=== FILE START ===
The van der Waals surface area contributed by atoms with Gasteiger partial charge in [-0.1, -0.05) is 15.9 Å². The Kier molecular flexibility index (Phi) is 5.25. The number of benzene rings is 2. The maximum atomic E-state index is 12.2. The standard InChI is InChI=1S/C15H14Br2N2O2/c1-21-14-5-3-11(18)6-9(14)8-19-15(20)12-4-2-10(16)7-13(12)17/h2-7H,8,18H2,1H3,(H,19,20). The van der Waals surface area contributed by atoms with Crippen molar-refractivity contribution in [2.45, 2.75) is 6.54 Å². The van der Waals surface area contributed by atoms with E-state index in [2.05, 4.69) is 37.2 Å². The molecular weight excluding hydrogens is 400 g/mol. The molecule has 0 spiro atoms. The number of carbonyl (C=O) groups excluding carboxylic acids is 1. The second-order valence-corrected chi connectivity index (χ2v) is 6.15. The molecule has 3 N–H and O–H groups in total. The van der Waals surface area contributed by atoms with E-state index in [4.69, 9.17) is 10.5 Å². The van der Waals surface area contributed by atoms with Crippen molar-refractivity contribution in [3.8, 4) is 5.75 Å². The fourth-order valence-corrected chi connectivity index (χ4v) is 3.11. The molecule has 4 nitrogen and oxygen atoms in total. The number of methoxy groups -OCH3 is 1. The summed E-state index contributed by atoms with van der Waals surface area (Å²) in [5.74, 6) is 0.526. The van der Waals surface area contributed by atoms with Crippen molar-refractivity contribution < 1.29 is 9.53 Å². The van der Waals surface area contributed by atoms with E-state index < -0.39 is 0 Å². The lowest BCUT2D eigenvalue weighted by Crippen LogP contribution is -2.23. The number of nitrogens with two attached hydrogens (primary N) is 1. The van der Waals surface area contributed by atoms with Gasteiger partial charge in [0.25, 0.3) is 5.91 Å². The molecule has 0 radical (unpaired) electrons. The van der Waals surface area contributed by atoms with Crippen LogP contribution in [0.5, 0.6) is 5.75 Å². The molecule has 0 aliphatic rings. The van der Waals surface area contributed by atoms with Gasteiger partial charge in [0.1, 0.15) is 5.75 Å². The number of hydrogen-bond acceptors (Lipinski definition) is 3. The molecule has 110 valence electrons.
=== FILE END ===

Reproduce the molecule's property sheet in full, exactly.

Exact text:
The van der Waals surface area contributed by atoms with Gasteiger partial charge in [-0.1, -0.05) is 15.9 Å². The Kier molecular flexibility index (Phi) is 5.25. The number of benzene rings is 2. The maximum atomic E-state index is 12.2. The standard InChI is InChI=1S/C15H14Br2N2O2/c1-21-14-5-3-11(18)6-9(14)8-19-15(20)12-4-2-10(16)7-13(12)17/h2-7H,8,18H2,1H3,(H,19,20). The van der Waals surface area contributed by atoms with Crippen molar-refractivity contribution in [2.45, 2.75) is 6.54 Å². The van der Waals surface area contributed by atoms with E-state index in [2.05, 4.69) is 37.2 Å². The molecular weight excluding hydrogens is 400 g/mol. The molecule has 0 spiro atoms. The number of carbonyl (C=O) groups excluding carboxylic acids is 1. The second-order valence-corrected chi connectivity index (χ2v) is 6.15. The molecule has 3 N–H and O–H groups in total. The van der Waals surface area contributed by atoms with E-state index in [4.69, 9.17) is 10.5 Å². The van der Waals surface area contributed by atoms with Crippen molar-refractivity contribution in [3.8, 4) is 5.75 Å². The fourth-order valence-corrected chi connectivity index (χ4v) is 3.11. The molecule has 4 nitrogen and oxygen atoms in total. The number of methoxy groups -OCH3 is 1. The summed E-state index contributed by atoms with van der Waals surface area (Å²) in [5.74, 6) is 0.526. The van der Waals surface area contributed by atoms with Crippen molar-refractivity contribution < 1.29 is 9.53 Å². The van der Waals surface area contributed by atoms with E-state index < -0.39 is 0 Å². The lowest BCUT2D eigenvalue weighted by Crippen LogP contribution is -2.23. The number of nitrogens with two attached hydrogens (primary N) is 1. The van der Waals surface area contributed by atoms with Gasteiger partial charge in [0.25, 0.3) is 5.91 Å². The molecule has 0 radical (unpaired) electrons. The van der Waals surface area contributed by atoms with Crippen LogP contribution in [0.5, 0.6) is 5.75 Å². The molecule has 0 aliphatic rings. The van der Waals surface area contributed by atoms with Gasteiger partial charge in [0.1, 0.15) is 5.75 Å². The number of hydrogen-bond acceptors (Lipinski definition) is 3. The molecule has 110 valence electrons.